“Horizon 2020 will take a challenge based approach. This is because the challenges facing Europe, whether food and energy security, clean transport, public health or security, cannot be solved by a single field of science or technology, let alone a single sector, or a single organisation. These complex challenges will need solutions that draw upon many different areas of research and innovation. That’s why interdisciplinary is such a crucial aspect of Horizon 2020. We will encourage researchers to get out of their silos and we expect that broader societal aspects are addressed by embedding the Socio-Economic Science and Humanities across the whole programme.”
Horizon 2020 is encouraging more businesses to become involved, with particular financial assistance devoted closer-to-market activities and encouraging entrepreneurship. More public private partnerships will also be introduced, as Geoghegan-Quinn continued.
“Five PPPs (dealing with innovative medicines; fuel cells and hydrogen; aeronautics; bio-based industries; and electronics) are expected to mobilise up to around €22bn of investments, with €8bn coming from the EU. These partnerships offer huge opportunities for companies and researchers right across Europe, including SMEs.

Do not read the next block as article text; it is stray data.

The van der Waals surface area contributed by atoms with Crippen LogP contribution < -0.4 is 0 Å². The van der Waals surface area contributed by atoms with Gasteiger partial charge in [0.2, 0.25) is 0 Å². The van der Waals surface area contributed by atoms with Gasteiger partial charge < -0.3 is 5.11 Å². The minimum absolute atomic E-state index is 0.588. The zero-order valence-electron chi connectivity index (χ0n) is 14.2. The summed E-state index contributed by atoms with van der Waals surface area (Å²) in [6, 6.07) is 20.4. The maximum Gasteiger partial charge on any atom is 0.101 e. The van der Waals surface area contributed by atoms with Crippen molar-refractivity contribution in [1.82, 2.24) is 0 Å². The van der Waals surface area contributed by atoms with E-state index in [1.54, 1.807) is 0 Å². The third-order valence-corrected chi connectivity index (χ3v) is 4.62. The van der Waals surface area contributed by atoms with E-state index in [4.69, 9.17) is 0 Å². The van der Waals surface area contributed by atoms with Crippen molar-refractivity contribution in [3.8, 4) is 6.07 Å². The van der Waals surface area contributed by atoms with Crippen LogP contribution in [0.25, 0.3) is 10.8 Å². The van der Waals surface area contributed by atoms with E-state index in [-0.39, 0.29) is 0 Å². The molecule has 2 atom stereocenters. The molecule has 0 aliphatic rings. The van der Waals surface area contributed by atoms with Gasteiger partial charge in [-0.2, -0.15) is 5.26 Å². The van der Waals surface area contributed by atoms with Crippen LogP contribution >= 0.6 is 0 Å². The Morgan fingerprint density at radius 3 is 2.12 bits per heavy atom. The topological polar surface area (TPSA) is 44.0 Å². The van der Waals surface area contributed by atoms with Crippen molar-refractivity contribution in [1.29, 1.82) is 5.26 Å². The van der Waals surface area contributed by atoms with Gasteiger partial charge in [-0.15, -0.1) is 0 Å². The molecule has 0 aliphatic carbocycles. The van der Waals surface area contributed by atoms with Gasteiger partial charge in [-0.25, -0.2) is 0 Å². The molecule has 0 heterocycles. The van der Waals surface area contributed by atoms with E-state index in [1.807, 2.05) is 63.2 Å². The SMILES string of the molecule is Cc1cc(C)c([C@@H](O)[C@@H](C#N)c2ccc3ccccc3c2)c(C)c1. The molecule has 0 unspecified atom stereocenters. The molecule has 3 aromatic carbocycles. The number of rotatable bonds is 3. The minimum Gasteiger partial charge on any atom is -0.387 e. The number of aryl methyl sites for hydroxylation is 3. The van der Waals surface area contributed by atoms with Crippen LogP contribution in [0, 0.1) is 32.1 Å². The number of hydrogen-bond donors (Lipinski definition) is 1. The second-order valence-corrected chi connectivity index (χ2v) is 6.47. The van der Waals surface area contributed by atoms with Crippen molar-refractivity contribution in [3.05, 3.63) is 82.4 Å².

“Research and innovation for SMEs are promoted across Horizon 2020 as a whole, but we are also introducing a new instrument that is adapted to their specific needs. This will allow single SMEs to receive small, simple grants for highly innovative projects.”
Increasing the range of participation in Horizon 2020 is a core target of the framework programme, which will aim to “bridge Europe’s innovation divide,” particularly between Eastern and Western Europe. The framework programme introduces three schemes aimed at overcoming this divide, as well as supporting scientific excellence and the innovation capacities of emerging institutions.
“‘Twinning’ aims to significantly strengthen an emerging institution’s capacities in a specific field of research through co-operation with at least two internationally renowned counterparts in Europe. ‘Teaming’ actions aim to create new Centres of Excellence on greenfield sites or through major upgrades in partnership with leading research counterparts in Europe. The ERA chairs will bring outstanding academics to institutions in regions that may not have been so successful in securing EU funding, but have high potential for research excellence. They will help their host institutions to fully unlock this potential.”